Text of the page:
Tuesday, 12 August 2014

first time at the fringe


One of the things on my list of things to do before I'm 30 was to go to the Edinburgh Fringe Festival.  I've heard nothing but praise for this month-long extravaganza and so I decided that Edinburgh would be my destination of choice this summer, and I spent last week there.  I expected a reasonably relaxing week with a chance to catch a couple of shows and explore a new city.

Goodness was I wrong in the most wonderful way!  It was the most jam-packed week in a city that was truly alive with enthusiasm and culture and energy. Relaxed pottering turned into a joyful, frenzied hurtle through everything the Fringe had to offer.  It was my first time at the festival, but it will definitely not be my last!

A week was not enough really.  I think I could happily spend the whole month here and still not see everything I wanted to.  It took me a couple of days to work out how to get the most out of the festival; when I come in the future (it's not if, it's when) I will know the ropes! There are thousands of shows ranging from theatre, musicals and improv to dance, circus and stand-up.  And everything in between.  If you can imagine it, someone is probably performing it at the Fringe. Venues are spread across the city, but everything I saw was within walking distance.  I have pounded the streets of Edinburgh and found that to be a great way to learn my way around and see things I would otherwise miss. By the end of the week I had a routine down, and I thought I'd share a few thoughts on how I approached this wonderful festival.  And a few photos too!


I think the key is to be organised.  I saw surprising numbers of Fringe veterans who had their schedules printed out on a spreadsheet, and one who even had it printed onto a T-Shirt. While I wouldn't go this far, I do think you need to keep on top of things.  I found the free Fringe app to be a lifesaver.  It has listings for all the shows with timings and locations. You could book tickets through the app in about 18 seconds (very dangerous when it's that easy) and everything you get tickets for is automatically added to your in-app calendar.  So I could look at my little schedule for the day, see what I had booked, when, and where and then use the little sat nav map to find out where I was how to get to the right venue.  Actually that map was a life-saver.  I could leave my travel guide, notebook, program etc. in my room and just head out without worrying about where to go.  So good work Fringe people: excellent app!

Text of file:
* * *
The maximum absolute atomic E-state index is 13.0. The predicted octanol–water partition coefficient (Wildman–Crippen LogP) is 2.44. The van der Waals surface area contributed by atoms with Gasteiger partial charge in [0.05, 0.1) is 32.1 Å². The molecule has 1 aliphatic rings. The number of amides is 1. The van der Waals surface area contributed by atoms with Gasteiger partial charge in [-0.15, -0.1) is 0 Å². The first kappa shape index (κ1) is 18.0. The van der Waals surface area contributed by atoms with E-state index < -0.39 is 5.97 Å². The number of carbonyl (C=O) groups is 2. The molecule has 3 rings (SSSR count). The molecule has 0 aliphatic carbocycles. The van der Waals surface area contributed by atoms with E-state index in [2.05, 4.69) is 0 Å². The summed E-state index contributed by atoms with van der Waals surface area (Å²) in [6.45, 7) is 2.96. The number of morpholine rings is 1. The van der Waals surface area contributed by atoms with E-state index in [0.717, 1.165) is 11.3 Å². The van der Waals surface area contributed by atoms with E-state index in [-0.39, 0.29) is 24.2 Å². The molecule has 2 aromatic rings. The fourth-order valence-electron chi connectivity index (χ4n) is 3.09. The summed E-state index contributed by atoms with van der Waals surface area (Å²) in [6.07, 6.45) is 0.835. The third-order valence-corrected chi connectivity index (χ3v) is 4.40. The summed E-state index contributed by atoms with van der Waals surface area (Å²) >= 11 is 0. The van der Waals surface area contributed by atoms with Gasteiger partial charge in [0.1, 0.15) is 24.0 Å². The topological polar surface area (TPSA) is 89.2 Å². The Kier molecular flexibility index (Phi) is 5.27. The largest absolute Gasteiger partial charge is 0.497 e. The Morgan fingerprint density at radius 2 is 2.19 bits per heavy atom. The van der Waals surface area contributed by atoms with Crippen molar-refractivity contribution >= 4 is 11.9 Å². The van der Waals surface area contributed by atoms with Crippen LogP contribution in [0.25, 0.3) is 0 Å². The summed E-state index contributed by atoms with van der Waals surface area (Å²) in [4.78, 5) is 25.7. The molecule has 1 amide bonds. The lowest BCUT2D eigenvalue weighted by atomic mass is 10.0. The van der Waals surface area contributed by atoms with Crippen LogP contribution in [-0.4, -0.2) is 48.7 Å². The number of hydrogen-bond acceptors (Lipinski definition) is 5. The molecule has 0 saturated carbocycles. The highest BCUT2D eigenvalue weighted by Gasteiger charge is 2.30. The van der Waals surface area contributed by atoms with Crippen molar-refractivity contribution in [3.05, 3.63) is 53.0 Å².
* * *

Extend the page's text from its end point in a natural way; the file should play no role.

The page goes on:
I had booked a few shows before I set out for Edinburgh, but I was glad that I had space to book things while I was there.  Once again, it took me a little while to cotton on, but there are so many ways to find out about interesting and exciting shows while in the city that I think I would have missed out if I hadn't had gaps in my schedule to fill.  First of all, there are temporary stages set out all around the city, and a vast array of free street entertainment.  A lot of this is to advertise shows and there are hundreds of performers on hand ready to hand you a flyer and attempt to convince you that you haven't lived until you've seen their show. I get the impression that some people find this irritating but I found it good-natured and informative.  There were a number of things I went to see just because somebody on the street passed me a flyer, or because I saw a taster as I meandered past. It also gives the festival a very personal feel as you can see the very performer who handed you a flyer do their thing on stage.  There's a connection that just isn't there usually at the theatre. Plus every available surface is plastered with posters, and so the hard part becomes choosing what to see, rather than finding things.



I mentioned that I found the festival good-natured, and it was.  The performers were clearly relishing being at the fringe and connecting with audiences, and so many groups just bubbled over with enthusiasm and energy.  It was completely inspiring and I found myself wishing I was taking part too. The atmosphere was alive and infectious and impossible to resist.

Even rain didn't seem to dampen the mood.  And in fairness, it rained a lot.  Most of the days I was there had some rain, and some seemed to be entirely rain.  There was one point where the sun came out, and I got confused and put my umbrella down only to realise that it was actually still raining. But when everyone is soggy and dripping everywhere, you can't help but feel a certain kinship with your fellow festival-goers.  And we carried on regardless.



If there's one thing I would change about my experience, it would be that I wish I'd had the confidence to talk to more people.  Word-of-mouth is a great way to find out about shows as it's simply not possible to trawl through all the reviews and listings.  The people I did speak to were friendly and keen to swap recommendations, but as I was on my own, and most people seemed to be in groups, I felt a bit shy.  Will work on this in future.


I'm going to stop here for now, but next I will be sharing my top 5 picks from the fringe.  And it's going to be extremely hard to narrow down to 5...

Kisses xxx

P.S. That's another 12 photos for #500snapsofsummer, meaning I have taken 230 and have 270 left to go.  I really loved snapping pictures at the fringe!

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